To support this intuitive argument, we calculated OP2(l) numerically by using density-matrix renormalization group (DMRG) in a homogeneous system at T = 0. We show OP2(l) in Fig. 3 for selected distances of l together with the extrapolated values of OP2=limlOP2(l) (Fig. 3 inset), which we computed by using finite-size scaling (24). We performed a fit to the extrapolated values close to the critical point with an exponential scaling OP2exp{A[(J/U)c1d(J/U)]1/2} characteristic for a transition of BKT type (Fig. 3) that one expects in one dimension (14, 15). From the fit, we find (J/U)c1d=0.2950.320, which is compatible with previously computed values (26, 27, 24). The fact that OP=0 in the SF and OP>0 in the MI as well as the agreement with the expected scaling show that OP serves as an order parameter for the MI phase in one dimension (14). Additionally, the simulations demonstrate that OP(l) is well suited to characterize the SF-MI transition even for finite l.

Fig. 3

Numerical calculation of the string-order parameter. Embedded Image is shown as a function of J/U calculated with DMRG for a homogeneous chain (Embedded Image = 1, T = 0) of total length 216. Lines show Embedded Image for selected l (black to red colors). (Inset) Extrapolated values of Embedded Image together with a fit (black line) of the form Embedded Image, characteristic for a transition of BKT type (24).

Our experimentally obtained values of OP2(l) for string length l ≤ 8 (Fig. 4A) agree qualitatively well with in-trap MPS calculations at T = 0.09 U/kB (Fig. 4B). We observe a stronger decay of OP2(l) with l compared to the T = 0 case, because at finite temperature thermal fluctuations lead to minus signs at random positions of the chain and reduce the average value of OP2(l). Despite that, we still see a strong growth of OP2(l), once the transition from the SF to the MI is crossed, with a similar behavior as in Fig. 3.

Fig. 4

String correlators. (A) Experimental values of Embedded Image for 0 ≤ l ≤ 8. (B) In-trap MPS calculations at T = 0.09 U/kB. (C) Experimentally determined string correlator Embedded Image as defined in Eq. 3 for lengths 1 ≤ l ≤ 8 (D) In-trap MPS calculations at T = 0.09 U/kB. The l axes in (C) and (D) have been inverted.

For a completely uncorrelated state, OP2(l) factorizes to kjk+ls^j, and in a homogeneous system we would expect a decay with string length of the form s^jl+1, which can be slow provided the mean on-site parity s^j is close to one. To rule out that our experimental data shows only such a trivial behavior, we define a new quantity O˜P2(l) that more naturally reflects the underlying correlations:O˜P2(l)=OP2(l)kjk+ls^j (3)First, we notice that O˜P2(l) for l = 1 is equal to the two-site correlation function C(d = 1). Second, O˜P2(l)OP2(l) for long distances l because kjk+ls^j eventually decays to zero (except for the singular case J/U = 0 and T = 0). The correlation function O˜P2(l) can therefore be understood as an extension of the two-site correlation function that essentially captures the physics behind string order in one-dimensional MIs.

Experimental and theoretical values for O˜P2(l) are shown in Fig. 4, C and D. For small J/U, O˜P2(l) is reduced compared with OP2(l) because few particle-hole pairs exist and OP2(l) is close to its factorized form for short values of l. In the case of vanishing J/U, we even expect O˜P2(l)=0 because all sites are completely decoupled. For intermediate J/U ≈ 0.1, O˜P2(l) grows rapidly with l showing a strong deviation from the factorized form. Lastly, in the SF regime, O˜P2(l) becomes indiscernible from zero for large lengths in contrast to the nearest-neighbor two-site correlation function. Furthermore, our data show a genuine three-site correlation, which we revealed after subtracting all two-site correlators in addition to local terms (24).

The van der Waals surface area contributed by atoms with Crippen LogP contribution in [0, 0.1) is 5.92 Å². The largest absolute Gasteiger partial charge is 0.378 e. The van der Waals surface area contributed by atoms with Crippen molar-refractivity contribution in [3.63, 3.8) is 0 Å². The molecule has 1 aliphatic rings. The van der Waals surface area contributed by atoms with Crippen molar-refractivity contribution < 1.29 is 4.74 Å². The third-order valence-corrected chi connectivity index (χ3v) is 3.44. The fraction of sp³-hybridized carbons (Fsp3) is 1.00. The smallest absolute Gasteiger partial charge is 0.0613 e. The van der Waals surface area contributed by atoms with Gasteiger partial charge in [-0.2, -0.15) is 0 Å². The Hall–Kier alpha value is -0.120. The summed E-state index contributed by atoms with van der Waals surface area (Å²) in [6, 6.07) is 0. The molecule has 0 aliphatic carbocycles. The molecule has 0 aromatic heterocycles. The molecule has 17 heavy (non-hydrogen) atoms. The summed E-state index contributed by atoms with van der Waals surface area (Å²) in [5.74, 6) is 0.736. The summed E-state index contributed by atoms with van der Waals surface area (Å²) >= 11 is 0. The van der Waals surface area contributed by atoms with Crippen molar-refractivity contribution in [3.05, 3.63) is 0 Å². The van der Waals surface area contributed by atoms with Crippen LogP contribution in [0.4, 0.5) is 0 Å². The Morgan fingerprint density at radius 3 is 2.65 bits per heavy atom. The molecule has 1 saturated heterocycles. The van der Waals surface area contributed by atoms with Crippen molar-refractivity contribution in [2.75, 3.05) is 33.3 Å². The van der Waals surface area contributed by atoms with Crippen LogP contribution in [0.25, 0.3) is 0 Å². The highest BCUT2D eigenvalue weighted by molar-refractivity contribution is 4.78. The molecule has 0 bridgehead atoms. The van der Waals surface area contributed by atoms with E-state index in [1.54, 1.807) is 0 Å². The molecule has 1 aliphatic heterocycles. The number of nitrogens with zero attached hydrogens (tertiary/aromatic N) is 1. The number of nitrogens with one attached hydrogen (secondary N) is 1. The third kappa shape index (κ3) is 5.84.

We have shown direct measurements of nonlocal parity-parity correlation functions on the single–lattice-site and single-atom level, and we demonstrated that a one-dimensional MI is characterized by nonlocal string order. A natural extension of our work would be to reveal, for example, topological quantum phases such as the Haldane insulator of bosonic atoms (13, 14). A Haldane insulator exhibits a hidden antiferromagnetic ordering and is expected to occur in one-dimensional quantum gases in the presence of longer ranged interactions, which could be realized in our experiment by using Rydberg atoms (31).

Supporting Online Material

www.sciencemag.org/cgi/content/full/334/6053/200/DC1

Materials and Methods

SOM Text

Figs. S1 to S3

Table S1

References (3242)

References and Notes

  1. Materials and methods are available as supporting material on Science Online.
  2. Acknowledgments: We acknowledge helpful discussions with E. Altman, E. Dalla Torre, M. Rizzi, and I. Cirac. This work was supported by Max-Planck-Gesellschaft, Deutsche Forschungsgemeinschaft, European Union (NAMEQUAM, AQUTE, and Marie Curie Fellowship to M.C.), and Japan Society for Promotion of Science (Postdoctoral Fellowship for Research Abroad to T.F.). L.P. is supported by the Swiss National Science Foundation under grant PZ00P2-131892/1. DMRG simulations were performed with use of code released within the PwP project (www.qti.sns.it). QMC calculations were performed on the Brutus cluster at ETH Zurich.